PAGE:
Telecom Italia Drama: What Is Vivendi Up To?

Telecom Italia seems like an incongruous part of the Vivendi empire, and yet Vivendi is now its effective controller. Just what is the French company planning?

Iain Morris, International Editor

October 5, 2017

6 Min Read
Telecom Italia Drama: What Is Vivendi Up To?

Whether on the football pitch, the operatic stage or in the corridors of political power, the Italians always seem to have had a penchant for theatrics. But it is a French company with nineteenth-century roots that is responsible for the drama now engulfing Telecom Italia.

Vivendi owns just 24% of the former state-owned Italian incumbent. Yet it has effectively seized control of the business, to the apparent disgruntlement of some Italian government officials. What it plans to do with the operator has become a source of fascination both inside Italy and in the wider telecom world. And with a major strategic announcement in the works, this story's denouement could even involve the sale of Telecom Italia's entire fixed-line network, after executives this week declined to rule out a spin-off.

The uncertainty can be traced right back to Vivendi's chiefs, who have never quite figured out whether Vivendi should be a pure media company or one that also has a networks role. Known primarily as the owner of Universal Music Group and the Canal+ pay-TV business, Vivendi also had a sprawling telecom empire until just a few years ago, with businesses ranging from SFR in France to GVT in Brazil. But following a series of divestments, its only notable telecom asset today is Telecom Italia. Like a pizza in a patisserie, the operator does not quite fit in.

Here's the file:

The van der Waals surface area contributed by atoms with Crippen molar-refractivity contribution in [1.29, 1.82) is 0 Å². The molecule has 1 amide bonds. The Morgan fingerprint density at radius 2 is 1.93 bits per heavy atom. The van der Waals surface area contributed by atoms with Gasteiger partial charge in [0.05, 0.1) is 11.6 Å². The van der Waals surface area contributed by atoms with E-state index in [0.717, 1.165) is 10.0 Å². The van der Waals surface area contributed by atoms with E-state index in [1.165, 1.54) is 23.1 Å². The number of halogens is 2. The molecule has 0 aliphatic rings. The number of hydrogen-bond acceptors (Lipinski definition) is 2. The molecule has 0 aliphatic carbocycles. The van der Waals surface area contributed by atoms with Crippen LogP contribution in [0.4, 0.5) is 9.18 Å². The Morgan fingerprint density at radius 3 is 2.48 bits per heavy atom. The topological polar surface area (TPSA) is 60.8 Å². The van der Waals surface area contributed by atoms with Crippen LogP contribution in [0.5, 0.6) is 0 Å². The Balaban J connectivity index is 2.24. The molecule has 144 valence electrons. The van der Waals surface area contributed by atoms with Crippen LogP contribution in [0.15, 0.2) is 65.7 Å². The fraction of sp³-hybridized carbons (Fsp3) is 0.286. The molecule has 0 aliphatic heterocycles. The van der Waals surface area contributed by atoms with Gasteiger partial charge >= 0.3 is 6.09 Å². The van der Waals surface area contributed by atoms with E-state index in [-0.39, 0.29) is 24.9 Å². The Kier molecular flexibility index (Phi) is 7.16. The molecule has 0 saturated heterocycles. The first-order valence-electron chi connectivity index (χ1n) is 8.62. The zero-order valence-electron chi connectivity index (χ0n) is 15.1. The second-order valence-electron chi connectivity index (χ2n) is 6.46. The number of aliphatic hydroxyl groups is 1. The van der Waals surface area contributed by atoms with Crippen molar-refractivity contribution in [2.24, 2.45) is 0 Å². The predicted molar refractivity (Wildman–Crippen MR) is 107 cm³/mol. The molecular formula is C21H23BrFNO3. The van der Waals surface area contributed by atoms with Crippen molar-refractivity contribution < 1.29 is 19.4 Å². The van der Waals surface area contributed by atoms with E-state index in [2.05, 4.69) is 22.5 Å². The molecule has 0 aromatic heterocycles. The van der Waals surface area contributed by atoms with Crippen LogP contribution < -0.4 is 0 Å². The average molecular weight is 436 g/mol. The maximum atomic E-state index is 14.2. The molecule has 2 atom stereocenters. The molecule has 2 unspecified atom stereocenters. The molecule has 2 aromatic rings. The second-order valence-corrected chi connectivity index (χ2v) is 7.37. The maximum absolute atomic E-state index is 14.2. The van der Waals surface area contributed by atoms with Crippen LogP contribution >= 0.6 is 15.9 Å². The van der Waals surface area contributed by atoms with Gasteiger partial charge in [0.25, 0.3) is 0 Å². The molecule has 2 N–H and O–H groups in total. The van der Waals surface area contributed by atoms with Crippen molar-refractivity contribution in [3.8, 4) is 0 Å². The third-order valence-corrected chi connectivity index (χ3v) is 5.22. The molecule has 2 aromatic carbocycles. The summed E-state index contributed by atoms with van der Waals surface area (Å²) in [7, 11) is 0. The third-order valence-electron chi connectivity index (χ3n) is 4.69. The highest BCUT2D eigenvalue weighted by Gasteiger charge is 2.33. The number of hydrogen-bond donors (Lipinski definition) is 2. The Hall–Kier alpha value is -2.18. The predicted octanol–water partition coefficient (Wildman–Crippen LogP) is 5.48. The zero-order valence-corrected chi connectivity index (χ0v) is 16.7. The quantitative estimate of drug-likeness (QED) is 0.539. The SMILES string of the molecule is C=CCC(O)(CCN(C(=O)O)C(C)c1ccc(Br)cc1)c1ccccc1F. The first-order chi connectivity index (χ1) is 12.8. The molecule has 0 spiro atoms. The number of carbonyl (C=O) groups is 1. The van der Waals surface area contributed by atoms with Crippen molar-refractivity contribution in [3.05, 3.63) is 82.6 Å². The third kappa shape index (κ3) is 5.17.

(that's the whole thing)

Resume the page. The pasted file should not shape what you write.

Far from regarding Telecom Italia (TIM) as tangential to its portfolio, however, Vivendi has taken advantage of its position as the operator's largest single shareholder to engineer a kind of takeover by stealth. After clashing with a series of Telecom Italia CEOs, it recently slipped its own man in through the back door. Amos Genish, who used to be Vivendi's chief convergence officer, took on the caretaker role of general manager in July, as Vivendi sought to allay concern about its growing influence. He was eventually named CEO last month. (See Vivendi Man Genish Formally Named Telecom Italia CEO.)

Figure 1: TIM's Top Man The latest Telecom Italia CEO, Amos Genish. The latest Telecom Italia CEO, Amos Genish.

Nor is Genish the only Vivendi man now calling the shots at Telecom Italia. Arnaud de Puyfontaine, Vivendi's own CEO, took over as executive chairman in June, effectively demoting Giuseppe Recchi to a deputy role. With Vivendi men now occupying the top two positions in Telecom Italia, Italy's market watchdog considers Vivendi to have de facto control over the telco.

While Vivendi clearly lacks a controlling stake in Telecom Italia, it has been able to exercise huge influence because most other shares are held by an assortment of non-activist investors. According to Telecom Italia's own website, some 58.13% of shares are in the hands of foreign institutional investors, with 13.09% owned by "other shareholders." Most other investors appear either happy or unconcerned that Vivendi is taking charge.

Yet the French conglomerate evidently faces some political hostility within Italy, where Telecom Italia is seen as a strategic national asset, much as former state-owned telcos are in other countries. Italian government authorities are reported to be seeking a fine from Vivendi. The pretext, coming soon after the Italian watchdog said Vivendi was in control of Telecom Italia, is that Vivendi should have notified authorities of this situation. Vivendi has refuted the charge that it now controls Telecom Italia, but may prefer to pay a fine of hundreds of millions of euros than try to increase the size of its stake. Given Telecom Italia's current market capitalization, acquiring enough shares to give it majority control would cost about €4.2 billion ($4.9 billion).

Next page: Open to a spin-off?

Open to a spin-off?